Friend and fellow photographer, Steve Immel and I are meeting on this "blog" Monday to discuss weddings. As you know from following me online, I really enjoy wedding photography. However, each wedding is a "once in a lifetime experience" which means the photographer has one chance to get it right. Since I have a need to control as much of my part in the event as I can, my mind kicks into gear the minute an agreement is signed.
The first task for me would be to scope out the venue/venues to determine ideal photographic locations. Fairly quickly after that (with comments or questions gleaned from location research) I meet with the couple to determine their wants and needs as far as wedding photographs are concerned. Giving them a form to complete about specific photographs they might want helps them think about the photography, and the photographer know and mentally set up the work at hand. Just a hint from experience. If tents are going to be used, encourage the couple not to use colored tents. Unless you want to come equipped with massive fill light.
Weddings are the one event when family and friends gather together - whether relationships are good or bad - to celebrate. But opinions differ as to what photographs a couple wants taken and in what style. The wedding site and its character - whether formal or informal, inside or out - is in the mix as well. Some want traditional or "normal" photographs, wherein the couple are photographed straight on, and families are in huge lineups. Others say they don't want "traditional" wedding photographs. Usually, the couple wants a combination of both. But you can bet if the photographer doesn't get a photograph of an aunt or uncle or grandparents or best friends, there might be disappointment. Then there is the situation which actually happens quite frequently wherein a family member or two want photographs but the couple is ambivalent about them. So the second task in the planning process is to sit down with the couple and really get a feel for what they want.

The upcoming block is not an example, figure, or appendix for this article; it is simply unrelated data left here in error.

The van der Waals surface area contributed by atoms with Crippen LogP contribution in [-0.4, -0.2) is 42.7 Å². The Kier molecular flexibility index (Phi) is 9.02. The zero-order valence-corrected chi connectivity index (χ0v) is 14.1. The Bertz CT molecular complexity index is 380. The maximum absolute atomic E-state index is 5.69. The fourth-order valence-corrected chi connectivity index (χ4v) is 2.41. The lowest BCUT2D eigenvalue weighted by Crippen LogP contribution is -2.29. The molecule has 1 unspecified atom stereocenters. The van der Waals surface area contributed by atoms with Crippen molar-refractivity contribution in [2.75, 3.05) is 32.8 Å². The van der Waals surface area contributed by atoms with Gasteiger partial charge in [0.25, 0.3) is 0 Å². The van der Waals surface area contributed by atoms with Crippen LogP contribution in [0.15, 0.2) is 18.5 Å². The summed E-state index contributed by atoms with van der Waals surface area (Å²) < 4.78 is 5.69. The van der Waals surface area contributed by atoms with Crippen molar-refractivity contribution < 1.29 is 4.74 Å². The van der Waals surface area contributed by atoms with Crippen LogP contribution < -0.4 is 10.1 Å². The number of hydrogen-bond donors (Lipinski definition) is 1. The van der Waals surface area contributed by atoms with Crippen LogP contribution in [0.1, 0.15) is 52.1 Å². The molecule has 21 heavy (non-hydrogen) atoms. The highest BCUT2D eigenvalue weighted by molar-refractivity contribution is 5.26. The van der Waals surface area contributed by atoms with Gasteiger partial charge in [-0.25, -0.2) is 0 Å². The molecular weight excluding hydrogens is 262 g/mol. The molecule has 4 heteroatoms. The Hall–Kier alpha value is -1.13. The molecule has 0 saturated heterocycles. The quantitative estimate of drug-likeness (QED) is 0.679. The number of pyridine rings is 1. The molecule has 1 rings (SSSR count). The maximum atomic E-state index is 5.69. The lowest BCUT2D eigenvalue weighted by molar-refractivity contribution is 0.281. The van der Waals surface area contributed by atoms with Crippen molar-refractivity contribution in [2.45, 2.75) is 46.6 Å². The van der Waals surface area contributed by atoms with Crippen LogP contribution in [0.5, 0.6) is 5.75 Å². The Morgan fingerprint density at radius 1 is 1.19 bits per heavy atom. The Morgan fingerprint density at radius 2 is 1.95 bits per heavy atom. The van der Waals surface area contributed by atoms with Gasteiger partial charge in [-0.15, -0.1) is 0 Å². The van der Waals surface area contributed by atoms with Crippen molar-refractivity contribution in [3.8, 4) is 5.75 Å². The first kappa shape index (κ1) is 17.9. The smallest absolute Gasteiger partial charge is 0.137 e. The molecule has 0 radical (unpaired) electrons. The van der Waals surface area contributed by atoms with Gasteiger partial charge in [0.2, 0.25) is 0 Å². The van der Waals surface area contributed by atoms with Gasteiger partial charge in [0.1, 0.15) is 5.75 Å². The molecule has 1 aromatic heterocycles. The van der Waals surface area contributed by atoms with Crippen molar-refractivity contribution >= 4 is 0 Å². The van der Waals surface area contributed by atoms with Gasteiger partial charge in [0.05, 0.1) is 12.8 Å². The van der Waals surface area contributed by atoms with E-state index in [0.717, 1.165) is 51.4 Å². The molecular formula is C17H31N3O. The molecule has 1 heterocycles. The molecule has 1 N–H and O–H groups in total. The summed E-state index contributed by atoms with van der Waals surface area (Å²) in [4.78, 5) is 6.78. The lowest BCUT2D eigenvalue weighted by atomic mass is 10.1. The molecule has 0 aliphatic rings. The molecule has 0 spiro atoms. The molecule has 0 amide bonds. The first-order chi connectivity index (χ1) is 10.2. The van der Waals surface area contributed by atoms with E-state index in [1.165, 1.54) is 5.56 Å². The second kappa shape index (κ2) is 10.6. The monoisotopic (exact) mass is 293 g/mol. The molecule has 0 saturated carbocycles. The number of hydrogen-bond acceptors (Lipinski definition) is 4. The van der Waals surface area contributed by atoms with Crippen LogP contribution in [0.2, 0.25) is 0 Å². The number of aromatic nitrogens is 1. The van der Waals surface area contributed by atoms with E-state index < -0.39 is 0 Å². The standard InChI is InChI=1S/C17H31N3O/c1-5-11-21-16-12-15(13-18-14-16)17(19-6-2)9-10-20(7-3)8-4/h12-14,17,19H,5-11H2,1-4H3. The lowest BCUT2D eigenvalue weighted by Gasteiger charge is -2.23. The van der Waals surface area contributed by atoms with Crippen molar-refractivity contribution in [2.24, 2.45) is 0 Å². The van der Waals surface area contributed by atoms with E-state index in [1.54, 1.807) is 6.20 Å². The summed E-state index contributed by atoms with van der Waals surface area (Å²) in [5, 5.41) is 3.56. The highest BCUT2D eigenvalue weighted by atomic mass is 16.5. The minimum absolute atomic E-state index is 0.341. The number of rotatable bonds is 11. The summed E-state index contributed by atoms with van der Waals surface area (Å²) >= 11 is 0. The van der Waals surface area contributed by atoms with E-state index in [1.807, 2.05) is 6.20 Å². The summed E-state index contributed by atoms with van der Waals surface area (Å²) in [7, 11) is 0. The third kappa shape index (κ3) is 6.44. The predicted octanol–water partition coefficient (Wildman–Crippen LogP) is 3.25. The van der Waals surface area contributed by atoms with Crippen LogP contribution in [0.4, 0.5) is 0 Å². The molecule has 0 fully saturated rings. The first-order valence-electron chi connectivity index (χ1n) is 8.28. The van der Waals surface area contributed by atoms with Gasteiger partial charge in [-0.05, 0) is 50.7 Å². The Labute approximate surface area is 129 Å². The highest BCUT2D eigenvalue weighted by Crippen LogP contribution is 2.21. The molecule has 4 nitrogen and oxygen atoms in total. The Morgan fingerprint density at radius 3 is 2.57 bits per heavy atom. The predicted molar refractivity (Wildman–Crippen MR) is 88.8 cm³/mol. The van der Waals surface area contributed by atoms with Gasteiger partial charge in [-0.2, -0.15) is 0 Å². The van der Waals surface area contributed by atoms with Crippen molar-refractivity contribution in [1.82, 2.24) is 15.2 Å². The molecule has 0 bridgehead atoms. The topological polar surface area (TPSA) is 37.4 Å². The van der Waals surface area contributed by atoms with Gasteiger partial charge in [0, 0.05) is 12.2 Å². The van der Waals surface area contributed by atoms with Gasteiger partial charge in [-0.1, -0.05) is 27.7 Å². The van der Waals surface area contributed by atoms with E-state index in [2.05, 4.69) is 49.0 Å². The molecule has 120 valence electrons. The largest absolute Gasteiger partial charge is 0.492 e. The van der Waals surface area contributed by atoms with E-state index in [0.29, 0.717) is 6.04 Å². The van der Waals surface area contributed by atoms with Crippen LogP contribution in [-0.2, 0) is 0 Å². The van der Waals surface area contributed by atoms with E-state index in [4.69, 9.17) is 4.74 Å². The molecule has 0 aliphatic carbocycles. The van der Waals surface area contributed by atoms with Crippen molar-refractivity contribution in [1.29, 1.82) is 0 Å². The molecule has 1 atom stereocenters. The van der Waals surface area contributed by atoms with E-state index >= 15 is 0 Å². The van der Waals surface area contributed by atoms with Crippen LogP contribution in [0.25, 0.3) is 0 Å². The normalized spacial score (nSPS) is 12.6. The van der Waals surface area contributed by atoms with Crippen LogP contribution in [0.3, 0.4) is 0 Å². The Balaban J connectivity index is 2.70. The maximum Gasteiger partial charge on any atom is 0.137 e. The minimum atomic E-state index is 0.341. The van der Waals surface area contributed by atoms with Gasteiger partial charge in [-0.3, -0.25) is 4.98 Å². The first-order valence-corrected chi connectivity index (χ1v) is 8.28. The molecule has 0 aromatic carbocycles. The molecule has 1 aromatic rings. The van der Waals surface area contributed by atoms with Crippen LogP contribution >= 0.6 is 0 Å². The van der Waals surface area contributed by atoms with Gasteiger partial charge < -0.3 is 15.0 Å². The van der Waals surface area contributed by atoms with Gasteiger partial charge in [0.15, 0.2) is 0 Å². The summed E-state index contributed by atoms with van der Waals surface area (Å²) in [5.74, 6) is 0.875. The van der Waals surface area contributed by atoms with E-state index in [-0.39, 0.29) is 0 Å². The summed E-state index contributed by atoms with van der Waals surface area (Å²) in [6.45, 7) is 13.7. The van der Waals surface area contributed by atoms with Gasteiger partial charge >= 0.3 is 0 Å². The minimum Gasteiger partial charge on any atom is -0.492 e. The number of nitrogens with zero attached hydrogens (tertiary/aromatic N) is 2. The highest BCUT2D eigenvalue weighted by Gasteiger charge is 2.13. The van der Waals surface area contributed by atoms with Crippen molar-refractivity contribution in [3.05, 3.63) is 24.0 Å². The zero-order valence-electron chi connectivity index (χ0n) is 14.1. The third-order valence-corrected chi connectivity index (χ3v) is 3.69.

Regardless of the style, I always try to remind myself to let the creative juices flow. How can I make a group photograph more interesting? In the photograph below, the wall and table enabled part of the wedding party to be on the wall with some standing in front of it, while the couple sat, giving the image a little more depth and interest.
Is it possible to take traditional shots in a different way? This is a big one for me. If a bouquet and flowers are used, they are delicate, temporary, and expensive, so most people want good photographs of them. In the photograph above, many of the flowers are included.
Then there are photographs of the rings. It is always a bit of a challenge to give them a little snap. Here are two that show the grooms' rings, rather than the bride and groom's rings together, just for fun and something out of the ordinary.
Shots that usually set wedding photographs apart from the standard album are the spontaneous shots. I loved this pairing of groomsmen relaxing after the wedding, and making sure it was made in the 21st century, with cell phones in hand.
The opportunities to shoot environmental portraits at weddings is endless. The bridesmaid in this photograph looks like a Venus. The wind was absolutely howling as her hand moved to keep her hair out of her eyes, I took this shot. Inclement weather can actually enhance some photographs.
until next Monday,
a passion for the [email protected]